VERMILLION, S.D. | Life is a little more hectic these days for Joey James.

Burning the candle at both ends, the University of South Dakota’s interim head men’s basketball coach barely finds time to spend with his family.

That’s the way it is, however, when you’re an NCAA Division I basketball coach.

James, 37, was named interim head coach on Sept. 6 after the sudden and surprise resignation of Dave Boots.

Since then, he’s been trying to play catchup, readying a young squad for the 2013-14 season that tips off Nov. 9 at St. Bonaventure.

“I’ve been asked by a lot of people if it (Boots’ resignation) caught me off guard,” James said. “It did and it didn’t. I knew at some point he would retire but I didn’t think it would be this year. I think he was just ready to be done, to go on to the next phase of his life.

“I had mixed feelings because he’s a guy I’ve been with the last 10 years, a guy I played for, so I didn’t know what to think. On one side, I was thinking, what is the next step for this program? But on the other side of it, I was thinking I would love to have the opportunity to coach this team, to be a part of the university I graduated from.”

James, a Bellevue, Neb., native, played for the Coyotes for two seasons from 1997-99 and has been Boots’ top assistant for the past 10 seasons. USD reached the NCAA Division II tournament in each of James’ first five seasons on the staff. The team has a 194-112 record with seven 20-win seasons and two conference championships with James on its bench.

Boots stepped down after 25 seasons as head coach.

“This is a young but feisty group that’s been a lot of fun to be around,” said James, who conducted his first official practice on Sept. 30. “Eight of our 13 kids are underclassmen and seven have never put on a college uniform. That will be a challenge, but I have a ton of belief in these guys because they hate to lose.

“We’re going to have to deal with some adversity but I know these guys are up to the challenge of taking the next step to compete for a Summit League championship.”

Because James has been involved in all aspects of USD basketball over the past decade, the transition has been smooth.

“The greatest thing about Coach Boots is that he allowed me to have a very vocal voice in practice,” James said. “These guys have heard my voice before, both good and bad, and they’ve adjusted very well. It’s been a smooth transition to this point.”

James does have the luxury of four returning starters, including 6-foot-10 senior Trevor Gruis, entering his fourth season as a starter. Brandon Bos, a 6-1 junior guard, had a strong sophomore season while both Kasey Kasperbauer (6-1) and Tyler Flack (6-7) started as freshmen a year ago.

“With four so-called returning starters, they have been through the trenches, now we just have to get these guys caught up,” James said. “We need to get these guys some game action to see where we’re at.”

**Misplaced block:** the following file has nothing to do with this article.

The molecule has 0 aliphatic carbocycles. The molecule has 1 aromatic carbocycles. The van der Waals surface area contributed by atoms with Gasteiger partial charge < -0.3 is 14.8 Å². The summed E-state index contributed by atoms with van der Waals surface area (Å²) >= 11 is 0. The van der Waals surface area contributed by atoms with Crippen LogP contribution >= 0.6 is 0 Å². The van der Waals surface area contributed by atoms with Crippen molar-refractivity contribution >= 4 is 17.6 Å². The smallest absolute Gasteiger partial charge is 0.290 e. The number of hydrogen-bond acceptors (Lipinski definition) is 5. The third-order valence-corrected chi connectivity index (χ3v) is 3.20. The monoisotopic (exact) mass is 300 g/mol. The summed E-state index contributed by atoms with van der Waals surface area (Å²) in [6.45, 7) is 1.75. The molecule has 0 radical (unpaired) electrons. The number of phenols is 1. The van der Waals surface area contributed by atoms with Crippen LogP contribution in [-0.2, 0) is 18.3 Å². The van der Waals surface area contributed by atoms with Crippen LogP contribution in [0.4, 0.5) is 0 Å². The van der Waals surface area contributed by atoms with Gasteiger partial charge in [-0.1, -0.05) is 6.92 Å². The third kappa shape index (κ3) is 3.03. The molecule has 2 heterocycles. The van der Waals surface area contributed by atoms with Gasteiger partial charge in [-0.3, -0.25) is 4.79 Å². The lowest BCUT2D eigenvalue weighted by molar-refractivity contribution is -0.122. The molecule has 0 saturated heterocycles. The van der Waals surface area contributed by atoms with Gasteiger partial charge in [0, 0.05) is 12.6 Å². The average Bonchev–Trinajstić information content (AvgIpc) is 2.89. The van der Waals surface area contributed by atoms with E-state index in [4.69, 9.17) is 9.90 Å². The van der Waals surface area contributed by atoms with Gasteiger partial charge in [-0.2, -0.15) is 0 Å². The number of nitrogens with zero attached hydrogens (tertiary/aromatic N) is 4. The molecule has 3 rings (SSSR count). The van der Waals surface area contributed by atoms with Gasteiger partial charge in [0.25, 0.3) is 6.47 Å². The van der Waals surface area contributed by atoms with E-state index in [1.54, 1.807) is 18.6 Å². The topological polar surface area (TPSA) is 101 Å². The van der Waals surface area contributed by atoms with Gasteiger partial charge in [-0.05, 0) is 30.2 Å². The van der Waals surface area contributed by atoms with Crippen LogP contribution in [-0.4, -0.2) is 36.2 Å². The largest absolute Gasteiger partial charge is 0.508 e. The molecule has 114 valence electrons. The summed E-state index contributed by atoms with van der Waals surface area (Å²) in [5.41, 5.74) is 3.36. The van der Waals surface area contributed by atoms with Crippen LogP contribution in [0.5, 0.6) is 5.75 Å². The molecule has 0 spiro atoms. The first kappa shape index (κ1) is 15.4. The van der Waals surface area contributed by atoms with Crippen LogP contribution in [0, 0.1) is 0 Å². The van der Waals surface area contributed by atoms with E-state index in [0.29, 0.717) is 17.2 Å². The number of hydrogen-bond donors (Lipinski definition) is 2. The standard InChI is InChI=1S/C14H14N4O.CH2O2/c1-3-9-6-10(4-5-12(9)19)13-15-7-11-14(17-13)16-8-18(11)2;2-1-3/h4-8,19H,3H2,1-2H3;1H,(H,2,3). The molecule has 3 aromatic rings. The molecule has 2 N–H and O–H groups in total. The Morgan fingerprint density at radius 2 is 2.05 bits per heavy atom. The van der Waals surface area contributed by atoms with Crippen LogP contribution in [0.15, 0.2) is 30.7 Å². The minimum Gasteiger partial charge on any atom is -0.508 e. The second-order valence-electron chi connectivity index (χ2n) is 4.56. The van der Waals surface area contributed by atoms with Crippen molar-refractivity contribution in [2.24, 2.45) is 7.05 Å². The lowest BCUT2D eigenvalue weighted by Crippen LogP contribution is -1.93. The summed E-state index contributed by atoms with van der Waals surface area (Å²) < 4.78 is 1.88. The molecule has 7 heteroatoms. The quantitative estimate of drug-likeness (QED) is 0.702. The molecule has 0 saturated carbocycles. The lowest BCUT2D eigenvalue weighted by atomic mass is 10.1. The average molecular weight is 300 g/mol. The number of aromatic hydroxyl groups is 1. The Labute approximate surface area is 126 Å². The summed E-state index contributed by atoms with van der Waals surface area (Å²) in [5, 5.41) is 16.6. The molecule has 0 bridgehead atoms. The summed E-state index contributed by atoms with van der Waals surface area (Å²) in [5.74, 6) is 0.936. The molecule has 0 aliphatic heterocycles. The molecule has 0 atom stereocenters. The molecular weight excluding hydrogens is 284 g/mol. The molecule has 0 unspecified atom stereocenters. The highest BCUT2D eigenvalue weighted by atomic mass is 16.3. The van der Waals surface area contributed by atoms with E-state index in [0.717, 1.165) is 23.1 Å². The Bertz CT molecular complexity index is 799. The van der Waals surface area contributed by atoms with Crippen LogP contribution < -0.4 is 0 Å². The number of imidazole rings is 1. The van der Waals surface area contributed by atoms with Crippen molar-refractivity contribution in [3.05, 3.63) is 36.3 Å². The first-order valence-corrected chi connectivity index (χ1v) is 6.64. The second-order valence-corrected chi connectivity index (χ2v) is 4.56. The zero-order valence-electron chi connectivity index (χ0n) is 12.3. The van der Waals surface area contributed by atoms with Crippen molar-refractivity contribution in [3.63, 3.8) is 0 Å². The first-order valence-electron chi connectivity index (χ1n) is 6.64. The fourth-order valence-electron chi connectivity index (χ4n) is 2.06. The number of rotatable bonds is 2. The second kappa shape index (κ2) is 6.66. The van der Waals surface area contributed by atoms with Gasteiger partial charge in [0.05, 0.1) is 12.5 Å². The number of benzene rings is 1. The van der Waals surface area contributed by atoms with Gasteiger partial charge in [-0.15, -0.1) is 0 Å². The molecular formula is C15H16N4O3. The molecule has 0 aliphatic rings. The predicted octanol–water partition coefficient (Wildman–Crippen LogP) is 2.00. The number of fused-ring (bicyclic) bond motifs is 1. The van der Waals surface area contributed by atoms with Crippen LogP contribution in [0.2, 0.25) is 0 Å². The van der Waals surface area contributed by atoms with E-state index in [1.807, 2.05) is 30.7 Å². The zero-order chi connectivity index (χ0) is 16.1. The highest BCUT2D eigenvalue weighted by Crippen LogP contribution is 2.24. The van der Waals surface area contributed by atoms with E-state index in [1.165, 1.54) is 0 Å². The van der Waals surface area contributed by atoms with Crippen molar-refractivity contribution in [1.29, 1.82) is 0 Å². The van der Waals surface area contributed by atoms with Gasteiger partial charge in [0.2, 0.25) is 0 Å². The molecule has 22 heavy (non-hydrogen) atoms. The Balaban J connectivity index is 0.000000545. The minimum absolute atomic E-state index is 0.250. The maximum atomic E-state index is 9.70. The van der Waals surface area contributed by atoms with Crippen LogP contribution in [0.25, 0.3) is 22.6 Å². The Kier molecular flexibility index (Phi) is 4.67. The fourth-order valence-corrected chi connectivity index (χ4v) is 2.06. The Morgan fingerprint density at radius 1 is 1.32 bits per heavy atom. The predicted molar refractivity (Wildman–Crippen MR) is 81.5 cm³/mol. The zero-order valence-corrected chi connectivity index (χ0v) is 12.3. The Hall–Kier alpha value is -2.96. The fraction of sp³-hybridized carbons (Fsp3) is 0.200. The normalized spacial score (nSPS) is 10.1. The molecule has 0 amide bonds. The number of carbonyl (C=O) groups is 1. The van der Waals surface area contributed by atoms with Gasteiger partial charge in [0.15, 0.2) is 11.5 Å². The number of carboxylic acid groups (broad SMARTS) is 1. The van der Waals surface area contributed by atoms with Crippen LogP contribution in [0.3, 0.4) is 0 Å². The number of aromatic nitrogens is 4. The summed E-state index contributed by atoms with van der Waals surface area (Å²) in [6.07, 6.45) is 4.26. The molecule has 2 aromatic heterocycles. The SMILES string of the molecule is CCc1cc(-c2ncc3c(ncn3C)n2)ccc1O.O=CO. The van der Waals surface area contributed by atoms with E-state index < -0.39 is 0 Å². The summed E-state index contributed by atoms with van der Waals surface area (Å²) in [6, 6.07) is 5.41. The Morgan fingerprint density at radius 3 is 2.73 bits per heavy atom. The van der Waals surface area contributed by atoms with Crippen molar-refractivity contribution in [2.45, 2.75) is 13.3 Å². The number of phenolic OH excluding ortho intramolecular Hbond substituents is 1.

Karim Rowson, a 6-5 senior, also saw action on last year’s squad that finished 10-20. The rest of the probable rotation, however, have yet to put on a Coyote uniform.

Sophomore Trey Norris, who sat out last year after transferring from North Texas, is fighting for the starting point guard spot along with Rico Thompson, a 6-2 true freshman from Stillwater, Okla. Adam Thoseby, a 6-5 wing from Henely-on-Thames, England, played one season at Utah State and also sat out last year as a transfer. Tavian Pomlee is a 6-5 junior from Davenport, Iowa (Central High School) who played two seasons at Iowa Western Community College.

Then there’s Tyler Larson, a highly talented 6-foot-3 guard who was expected to start last season before suffering a season-ending knee injury just before the season began. Larson has just been cleared to play and practiced for the first time on Wednesday.

“My biggest challenge is how am I going to manage 10 or 11 guys, that will be the big thing,” James said. “It is so wide open that I couldn’t even tell you who would be starting if we had a game right now. I have a decent inkling of what I would like to do but practice has been so competitive with three or four guys battling for positions. Nobody has earned their spot.”

A big plus, according to James, is the new NCAA rule that allows teams to go back 42 days prior to their first game and then get 30 practices leading up to the opening game.

The Coyotes have a closed scrimmage Oct. 27 at Drake and are looking to possibly pick up another scrimmage before heading to the East Coast. USD plays at St. Bonaventure on Nov. 9 and at Canisius in Buffalo, N.Y., two days later.

Two more road games at Wyoming on Nov. 22 and Texas State Nov. 25 precede the home opener Nov. 30 against Graceland University.